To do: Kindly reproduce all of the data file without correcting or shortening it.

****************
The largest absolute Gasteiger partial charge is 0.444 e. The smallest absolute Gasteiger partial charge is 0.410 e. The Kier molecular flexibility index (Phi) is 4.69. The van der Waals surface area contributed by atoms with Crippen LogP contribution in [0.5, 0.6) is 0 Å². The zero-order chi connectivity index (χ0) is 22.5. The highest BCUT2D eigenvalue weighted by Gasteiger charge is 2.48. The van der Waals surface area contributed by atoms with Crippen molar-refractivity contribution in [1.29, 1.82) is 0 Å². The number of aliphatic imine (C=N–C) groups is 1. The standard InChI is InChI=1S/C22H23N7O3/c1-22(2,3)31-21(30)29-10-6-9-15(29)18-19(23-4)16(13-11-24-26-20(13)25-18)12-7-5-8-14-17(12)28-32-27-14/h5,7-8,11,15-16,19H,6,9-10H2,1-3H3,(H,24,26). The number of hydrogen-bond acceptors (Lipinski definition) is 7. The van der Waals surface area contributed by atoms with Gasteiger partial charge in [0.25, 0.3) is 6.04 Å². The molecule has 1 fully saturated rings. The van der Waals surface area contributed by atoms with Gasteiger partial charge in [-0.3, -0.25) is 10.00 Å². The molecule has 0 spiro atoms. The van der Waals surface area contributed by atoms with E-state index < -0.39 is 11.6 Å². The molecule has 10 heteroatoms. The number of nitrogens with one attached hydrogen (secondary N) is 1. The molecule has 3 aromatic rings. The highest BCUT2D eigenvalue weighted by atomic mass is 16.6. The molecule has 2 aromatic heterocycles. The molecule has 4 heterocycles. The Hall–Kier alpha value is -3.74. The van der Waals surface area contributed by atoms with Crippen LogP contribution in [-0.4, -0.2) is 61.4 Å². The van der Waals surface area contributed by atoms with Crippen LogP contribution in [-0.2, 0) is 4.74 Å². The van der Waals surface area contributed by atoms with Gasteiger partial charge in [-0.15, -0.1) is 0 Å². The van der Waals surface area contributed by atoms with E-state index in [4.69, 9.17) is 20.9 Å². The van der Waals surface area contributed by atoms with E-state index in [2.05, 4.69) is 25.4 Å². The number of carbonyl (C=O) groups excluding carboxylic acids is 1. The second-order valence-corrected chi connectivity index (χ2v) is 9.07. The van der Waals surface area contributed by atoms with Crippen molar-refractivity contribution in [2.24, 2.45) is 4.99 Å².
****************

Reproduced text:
The largest absolute Gasteiger partial charge is 0.444 e. The smallest absolute Gasteiger partial charge is 0.410 e. The Kier molecular flexibility index (Phi) is 4.69. The van der Waals surface area contributed by atoms with Crippen LogP contribution in [0.5, 0.6) is 0 Å². The zero-order chi connectivity index (χ0) is 22.5. The highest BCUT2D eigenvalue weighted by Gasteiger charge is 2.48. The van der Waals surface area contributed by atoms with Crippen molar-refractivity contribution in [1.29, 1.82) is 0 Å². The number of aliphatic imine (C=N–C) groups is 1. The standard InChI is InChI=1S/C22H23N7O3/c1-22(2,3)31-21(30)29-10-6-9-15(29)18-19(23-4)16(13-11-24-26-20(13)25-18)12-7-5-8-14-17(12)28-32-27-14/h5,7-8,11,15-16,19H,6,9-10H2,1-3H3,(H,24,26). The number of hydrogen-bond acceptors (Lipinski definition) is 7. The van der Waals surface area contributed by atoms with Gasteiger partial charge in [0.25, 0.3) is 6.04 Å². The molecule has 1 fully saturated rings. The van der Waals surface area contributed by atoms with Gasteiger partial charge in [-0.3, -0.25) is 10.00 Å². The molecule has 0 spiro atoms. The van der Waals surface area contributed by atoms with E-state index < -0.39 is 11.6 Å². The molecule has 10 heteroatoms. The number of nitrogens with one attached hydrogen (secondary N) is 1. The molecule has 3 aromatic rings. The highest BCUT2D eigenvalue weighted by atomic mass is 16.6. The molecule has 2 aromatic heterocycles. The molecule has 4 heterocycles. The Hall–Kier alpha value is -3.74. The van der Waals surface area contributed by atoms with Crippen LogP contribution in [-0.4, -0.2) is 61.4 Å². The van der Waals surface area contributed by atoms with Crippen LogP contribution in [-0.2, 0) is 4.74 Å². The van der Waals surface area contributed by atoms with Gasteiger partial charge in [-0.15, -0.1) is 0 Å². The van der Waals surface area contributed by atoms with E-state index in [4.69, 9.17) is 20.9 Å². The van der Waals surface area contributed by atoms with E-state index in [2.05, 4.69) is 25.4 Å². The number of carbonyl (C=O) groups excluding carboxylic acids is 1. The second-order valence-corrected chi connectivity index (χ2v) is 9.07. The van der Waals surface area contributed by atoms with Crippen molar-refractivity contribution in [2.24, 2.45) is 4.99 Å².